Our hands have never been without a story.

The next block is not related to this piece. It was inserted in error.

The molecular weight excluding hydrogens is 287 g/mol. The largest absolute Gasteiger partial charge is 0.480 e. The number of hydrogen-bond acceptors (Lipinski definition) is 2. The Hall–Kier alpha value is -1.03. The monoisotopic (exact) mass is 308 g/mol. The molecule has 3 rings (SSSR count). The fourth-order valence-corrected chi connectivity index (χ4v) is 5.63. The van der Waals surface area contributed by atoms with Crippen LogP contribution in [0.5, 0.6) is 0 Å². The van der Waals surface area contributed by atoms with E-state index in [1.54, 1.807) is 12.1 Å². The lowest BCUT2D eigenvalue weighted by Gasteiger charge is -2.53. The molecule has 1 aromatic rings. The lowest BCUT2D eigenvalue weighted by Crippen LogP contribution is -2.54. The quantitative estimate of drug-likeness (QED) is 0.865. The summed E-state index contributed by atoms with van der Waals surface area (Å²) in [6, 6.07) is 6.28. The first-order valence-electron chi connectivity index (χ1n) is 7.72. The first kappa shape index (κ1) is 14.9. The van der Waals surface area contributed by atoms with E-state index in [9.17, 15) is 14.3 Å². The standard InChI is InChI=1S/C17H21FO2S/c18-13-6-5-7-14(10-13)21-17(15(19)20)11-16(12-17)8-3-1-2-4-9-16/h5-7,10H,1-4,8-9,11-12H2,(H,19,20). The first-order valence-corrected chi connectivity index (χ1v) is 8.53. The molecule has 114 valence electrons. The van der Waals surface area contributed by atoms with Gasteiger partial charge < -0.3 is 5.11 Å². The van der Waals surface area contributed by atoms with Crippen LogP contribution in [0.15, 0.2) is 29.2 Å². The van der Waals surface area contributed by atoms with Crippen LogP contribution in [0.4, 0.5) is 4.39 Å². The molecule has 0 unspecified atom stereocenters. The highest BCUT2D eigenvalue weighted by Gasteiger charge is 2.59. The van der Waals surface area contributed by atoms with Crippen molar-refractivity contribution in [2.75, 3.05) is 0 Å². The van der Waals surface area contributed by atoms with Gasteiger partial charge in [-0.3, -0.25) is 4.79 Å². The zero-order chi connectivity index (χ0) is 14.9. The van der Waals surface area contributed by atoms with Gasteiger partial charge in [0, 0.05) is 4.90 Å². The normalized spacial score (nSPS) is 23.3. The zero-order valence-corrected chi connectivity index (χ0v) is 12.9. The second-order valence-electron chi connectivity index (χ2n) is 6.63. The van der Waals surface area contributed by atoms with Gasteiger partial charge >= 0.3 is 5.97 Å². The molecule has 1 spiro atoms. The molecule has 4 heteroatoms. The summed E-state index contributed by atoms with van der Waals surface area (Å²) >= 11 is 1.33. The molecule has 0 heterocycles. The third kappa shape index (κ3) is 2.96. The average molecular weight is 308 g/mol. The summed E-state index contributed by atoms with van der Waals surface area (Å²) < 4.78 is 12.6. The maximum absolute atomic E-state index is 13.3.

Each day for weeks last fall, you mixed a salve of Lidocaine and barrier cream for my skin, burned from the external beam radiation that killed the tumor that’d grown inside me. You filled a large plastic basin with tepid water and one drop of lavender essential oil, placed it on the bed beside where I lay curled head nesting in the crook of my arm, as if repentant. You hummed the same song about God and your unwavering faith in his grace and it comforted you as you did this work. At 69, your hands steady, you pressed firm on my thigh just near the groin, pulling taut the adhesive tape to undress the wound. You soaked paper towels in the sweet-smelling water, washed and patted dry my falling-away skin, and when I winced, drew my hands into fists, you slowed your pace. You smoothed the salve, left the wound exposed to the air so it could breathe, and as I dressed in new bed clothes, you stood at the window, holding the basin of crumpled paper towels and whispered into the pane of glass, “I wish it was me”, as if so full with sorrow it trickled from you like a spring, as if the words were embers and my body the sagebrush. You quizzed my alertness, felt the head for fever, and clipped my fingernails. I was born with old lady hands, you said, your and your mother’s hands. You are right. Small soft lines that carry the scent of cinnamon and lime long after the last mound of dough has been rolled out and folded around apples for pie. Long slender fingers that pull plant from soil, leaf from stem and just as easily smooth knots into lush coils. Our hands have never looked new. We entered this world with hands already holding the continuation of our mother’s stories.